By Christine A. Scheller
Would it surprise you to learn that every fourth person you meet struggles with a mental health challenge?
Twenty-six percent of American adults experience a diagnosable mental disorder each year, according to the National Institute of Mental Health. Mental illness affects people of all ages, races, and walks of life.
But many church leaders and churchgoers don’t understand mental illness and don’t know how to support sufferers. A September 2013 LifeWay Research survey found nearly half (48 percent) of evangelicals, fundamentalists, and born-again Christians believe that with prayer and Bible study alone people can overcome serious mental illness.
LifeWay Research president Ed Stetzer worries that some Christians see mental illness as a character flaw rather than a medical condition.
“They forget that the key part of mental illness is the word ‘illness,’” Stetzer says.
Compassion for the suffering
Brad Hoefs understands the issue both as a pastor and a person living with mental illness. Hoefs was senior pastor of a fast-growing Midwestern mega-church when his undiagnosed bipolar disorder led to troubling behavior that landed him in the news.
The church was in the midst of a complicated and protracted property purchase. It was the stress of this situation that triggered the crisis, said Hoefs.
The church leadership didn’t know how to respond, however, and Hoefs was let go. A group of 50-to-75 parishioners supported him, paying his salary until he was well enough to return to ministry.
Today, Hoefs has reconciled with leaders from his former congregation and now pastors Community of Grace in Elkhorn, Nebraska, a church he founded with the group who cared for him.
“I believe everybody does the best they can in a crisis like that. However, sometimes we’re inadequate in our ability to respond because we don’t understand mental illness,” said Hoefs.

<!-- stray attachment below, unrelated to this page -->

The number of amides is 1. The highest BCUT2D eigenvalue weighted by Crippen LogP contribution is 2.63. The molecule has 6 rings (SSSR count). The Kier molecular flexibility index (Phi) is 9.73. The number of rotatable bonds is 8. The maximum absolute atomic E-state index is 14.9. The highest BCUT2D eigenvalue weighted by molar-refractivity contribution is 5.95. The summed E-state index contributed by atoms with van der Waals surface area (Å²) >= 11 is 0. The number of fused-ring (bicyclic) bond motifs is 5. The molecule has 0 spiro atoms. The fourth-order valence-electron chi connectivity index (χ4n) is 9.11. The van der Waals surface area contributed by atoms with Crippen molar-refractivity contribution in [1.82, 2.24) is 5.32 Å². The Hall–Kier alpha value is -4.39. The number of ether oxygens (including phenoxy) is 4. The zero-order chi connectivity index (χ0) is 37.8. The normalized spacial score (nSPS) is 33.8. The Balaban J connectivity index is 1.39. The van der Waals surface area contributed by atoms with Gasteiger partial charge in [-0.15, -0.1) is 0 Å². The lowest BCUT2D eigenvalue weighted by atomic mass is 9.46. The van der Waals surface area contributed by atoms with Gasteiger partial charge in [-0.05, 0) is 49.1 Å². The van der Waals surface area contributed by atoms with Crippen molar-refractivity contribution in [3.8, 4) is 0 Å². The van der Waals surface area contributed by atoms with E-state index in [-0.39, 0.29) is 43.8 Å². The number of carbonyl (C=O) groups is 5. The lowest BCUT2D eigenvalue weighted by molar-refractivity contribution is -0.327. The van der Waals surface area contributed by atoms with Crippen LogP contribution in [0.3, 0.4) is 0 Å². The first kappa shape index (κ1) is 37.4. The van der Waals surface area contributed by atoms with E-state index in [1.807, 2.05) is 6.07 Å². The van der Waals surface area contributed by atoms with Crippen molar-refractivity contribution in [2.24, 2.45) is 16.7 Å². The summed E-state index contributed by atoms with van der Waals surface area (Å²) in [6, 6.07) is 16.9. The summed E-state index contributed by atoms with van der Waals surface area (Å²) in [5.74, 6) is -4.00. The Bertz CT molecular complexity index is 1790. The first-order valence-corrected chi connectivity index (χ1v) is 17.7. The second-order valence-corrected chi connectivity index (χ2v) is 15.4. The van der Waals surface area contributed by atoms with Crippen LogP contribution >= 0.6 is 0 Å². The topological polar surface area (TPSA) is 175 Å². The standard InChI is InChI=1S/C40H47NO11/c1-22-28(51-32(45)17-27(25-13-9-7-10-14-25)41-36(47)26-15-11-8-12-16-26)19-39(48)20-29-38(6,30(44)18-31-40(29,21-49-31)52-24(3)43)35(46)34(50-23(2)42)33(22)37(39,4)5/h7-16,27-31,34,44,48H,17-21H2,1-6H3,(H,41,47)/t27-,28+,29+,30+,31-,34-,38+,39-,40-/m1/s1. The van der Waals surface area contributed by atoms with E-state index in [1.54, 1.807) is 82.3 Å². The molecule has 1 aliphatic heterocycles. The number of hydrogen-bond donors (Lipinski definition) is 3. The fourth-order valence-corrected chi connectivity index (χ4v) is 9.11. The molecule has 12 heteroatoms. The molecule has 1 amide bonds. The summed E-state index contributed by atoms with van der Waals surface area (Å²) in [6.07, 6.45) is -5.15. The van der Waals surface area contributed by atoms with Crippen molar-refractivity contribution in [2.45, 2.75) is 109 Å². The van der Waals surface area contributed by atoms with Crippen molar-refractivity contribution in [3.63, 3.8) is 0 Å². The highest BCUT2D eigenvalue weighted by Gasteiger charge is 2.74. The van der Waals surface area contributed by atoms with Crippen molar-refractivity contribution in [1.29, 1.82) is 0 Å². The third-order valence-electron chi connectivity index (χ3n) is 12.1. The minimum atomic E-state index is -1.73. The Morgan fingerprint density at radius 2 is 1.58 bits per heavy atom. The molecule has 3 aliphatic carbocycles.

He compares his manic episodes to being shot up with methamphetamines in the middle of the night: “The next morning you’re all high and crazy and nobody understands why.”
Accountability has been key to Hoef’s recovery, he said. Both his wife and a small group of friends have his permission to talk to each other and to his doctor about his condition.
For the past 11 years (ever since a second stress-induced crisis), he has met every other week with this group of friends.
“It really helped me know that the people who loved me were not just picking on me with my behavior. When your brain is playing tricks on you, you perceive one thing to be reality and sometimes it’s not accurate,” said Hoefs.
For Brian Brodersen, senior pastor at Calvary Chapel of Costa Mesa, California, exercise and a strict diet—along with prayer, meditation, and sometimes medication—have helped him manage occasional bouts of depression and anxiety caused by Chronic Fatigue Syndrome.
“Many Christians don’t understand the true nature of mental illness,” says Brodersen. “A lot of Christians think it’s just a matter of wrong thinking patterns that need to be corrected by Scripture and prayer.”
While sin and disobedience may be the source of some mental suffering, that is much different from mental illness, he says.
His task as a pastor is to discern whether symptoms are primarily spiritual or physical in nature, or perhaps a combination of both, and then to respond accordingly.
After Rick Warren’s son Matthew died by suicide last year, Brodersen published a statement in support of the Warrens and those who suffer from mental illness that affirms medical intervention.
“Having had just a little taste of the torment myself gives me a great compassion for those whose suffering is, at times, unbearable,” says Brodersen.
Stigma and misconceptions
The stigma of mental illness can cause some Christians to suffer in silence, even in church.
In her book, Troubled Minds: Mental Illness and the Church’s Mission, author Amy Simpson shares her experience of growing up with a schizophrenic mother.